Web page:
Paluzzi, J.-P. & Orchard, I. A second gene encodes the anti-diuretic hormone in the insect, Rhodnius prolixus. Mol. Cell Endocrinol. 317, 53–63 (2010).

    CAS  PubMed  Article  Google Scholar 

  96. 96.

    Durant, A. C., Chasiotis, H., Misyura, L. & Donini, A. Aedes aegypti Rhesus glycoproteins contribute to ammonia excretion by larval anal papillae. J. Exp. Biol. 220, 588–596 (2017).

    PubMed  Article  Google Scholar 

  97. 97.

    Clark, T. M. & Bradley, T. J. Additive effects of 5-HT and diuretic peptide on Aedes Malpighian tubule fluid secretion. Comp. Biochem. Physiol. - A Mol. Integr. Physiol. 119, 599–605 (1998).

    Article  Google Scholar 

  98. 98.

    Veenstra, J. A. Effects of 5-hydroxytryptamine on the Malpighian tubules of Aedes aegypti. J. Insect Physiol. 34, 299–304 (1988).

    CAS  Article  Google Scholar 

Download references


The authors are greatly appreciative of the CAPA antibody used in this study that was provided by Prof. Ian Orchard (University of Toronto Mississauga). This research was funded by a Natural Sciences and Engineering Research Council of Canada (NSERC) Discovery Grant and an Ontario Ministry of Research, Innovation, and Science Early Researcher Award to J-PP. FS received an NSERC CGS-M and Vernon Stong Scholarship in support of her graduate research. AL received an NSERC CGS-M Scholarship.

Author information




F.S. and J.-P.P. conceived the study. F.S. wrote the initial draft manuscript. F.S. collected the majority of the data while A.W., A.L., L.T.B., A.M., A.U. and C.P. contributed some data for a subset of the experiments. All authors contributed towards the editorial review and finalization of the manuscript granting approval to submit the study for publication.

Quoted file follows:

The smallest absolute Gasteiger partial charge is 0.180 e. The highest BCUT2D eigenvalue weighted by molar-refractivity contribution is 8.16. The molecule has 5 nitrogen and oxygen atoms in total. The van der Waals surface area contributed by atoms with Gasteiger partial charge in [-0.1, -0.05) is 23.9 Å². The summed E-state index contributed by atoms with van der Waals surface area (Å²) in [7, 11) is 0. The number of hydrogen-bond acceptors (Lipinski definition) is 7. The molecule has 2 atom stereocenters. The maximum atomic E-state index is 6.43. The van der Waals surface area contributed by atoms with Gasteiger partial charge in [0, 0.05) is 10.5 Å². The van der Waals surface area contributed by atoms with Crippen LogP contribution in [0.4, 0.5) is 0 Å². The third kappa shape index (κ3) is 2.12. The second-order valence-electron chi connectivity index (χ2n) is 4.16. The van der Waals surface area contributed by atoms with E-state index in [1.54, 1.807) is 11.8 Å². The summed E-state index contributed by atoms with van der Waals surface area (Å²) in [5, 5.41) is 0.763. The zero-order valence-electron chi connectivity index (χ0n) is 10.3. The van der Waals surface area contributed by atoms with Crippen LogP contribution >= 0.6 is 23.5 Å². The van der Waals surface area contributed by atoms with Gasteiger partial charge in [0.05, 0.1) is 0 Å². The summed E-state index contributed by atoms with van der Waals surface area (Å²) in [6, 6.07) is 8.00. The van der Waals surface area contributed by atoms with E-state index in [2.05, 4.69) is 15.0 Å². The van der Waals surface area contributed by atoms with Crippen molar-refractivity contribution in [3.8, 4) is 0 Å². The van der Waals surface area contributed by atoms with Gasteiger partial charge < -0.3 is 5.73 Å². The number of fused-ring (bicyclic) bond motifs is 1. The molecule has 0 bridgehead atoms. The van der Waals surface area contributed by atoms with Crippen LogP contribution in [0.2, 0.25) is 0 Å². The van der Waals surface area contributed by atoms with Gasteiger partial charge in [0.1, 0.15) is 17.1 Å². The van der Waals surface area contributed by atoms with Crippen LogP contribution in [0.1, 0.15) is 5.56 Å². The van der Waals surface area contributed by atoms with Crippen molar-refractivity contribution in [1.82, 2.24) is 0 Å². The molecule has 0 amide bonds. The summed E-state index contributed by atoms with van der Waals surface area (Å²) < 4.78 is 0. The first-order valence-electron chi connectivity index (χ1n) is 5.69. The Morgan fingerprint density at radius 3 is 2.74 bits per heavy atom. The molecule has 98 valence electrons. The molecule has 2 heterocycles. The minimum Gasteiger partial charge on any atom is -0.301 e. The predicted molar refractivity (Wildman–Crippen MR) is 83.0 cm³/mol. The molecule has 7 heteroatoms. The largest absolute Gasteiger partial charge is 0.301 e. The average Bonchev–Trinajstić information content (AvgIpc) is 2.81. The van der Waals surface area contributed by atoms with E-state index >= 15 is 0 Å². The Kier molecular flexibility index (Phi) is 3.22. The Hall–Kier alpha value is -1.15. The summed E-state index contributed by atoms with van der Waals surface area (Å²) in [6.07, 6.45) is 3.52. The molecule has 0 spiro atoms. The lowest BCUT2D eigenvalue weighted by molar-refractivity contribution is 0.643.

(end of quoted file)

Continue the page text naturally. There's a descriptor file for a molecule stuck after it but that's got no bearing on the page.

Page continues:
Corresponding author

Correspondence to Jean-Paul V. Paluzzi.

Ethics declarations

Competing interests

The authors declare no competing interests.

Additional information

Publisher’s note Springer Nature remains neutral with regard to jurisdictional claims in published maps and institutional affiliations.

Supplementary information

Rights and permissions

Open Access This article is licensed under a Creative Commons Attribution 4.0 International License, which permits use, sharing, adaptation, distribution and reproduction in any medium or format, as long as you give appropriate credit to the original author(s) and the source, provide a link to the Creative Commons license, and indicate if changes were made. The images or other third party material in this article are included in the article’s Creative Commons license, unless indicated otherwise in a credit line to the material. If material is not included in the article’s Creative Commons license and your intended use is not permitted by statutory regulation or exceeds the permitted use, you will need to obtain permission directly from the copyright holder. To view a copy of this license, visit

Reprints and Permissions

About this article

Verify currency and authenticity via CrossMark

Cite this article

Sajadi, F., Uyuklu, A., Paputsis, C. et al. CAPA neuropeptides and their receptor form an anti-diuretic hormone signaling system in the human disease vector, Aedes aegypti. Sci Rep 10, 1755 (2020).

Download citation

Further reading


By submitting a comment you agree to abide by our Terms and Community Guidelines. If you find something abusive or that does not comply with our terms or guidelines please flag it as inappropriate.


Quick links

Nature Briefing

Sign up for the Nature Briefing newsletter — what matters in science, free to your inbox daily.

Get the most important science stories of the day, free in your inbox. Sign up for Nature Briefing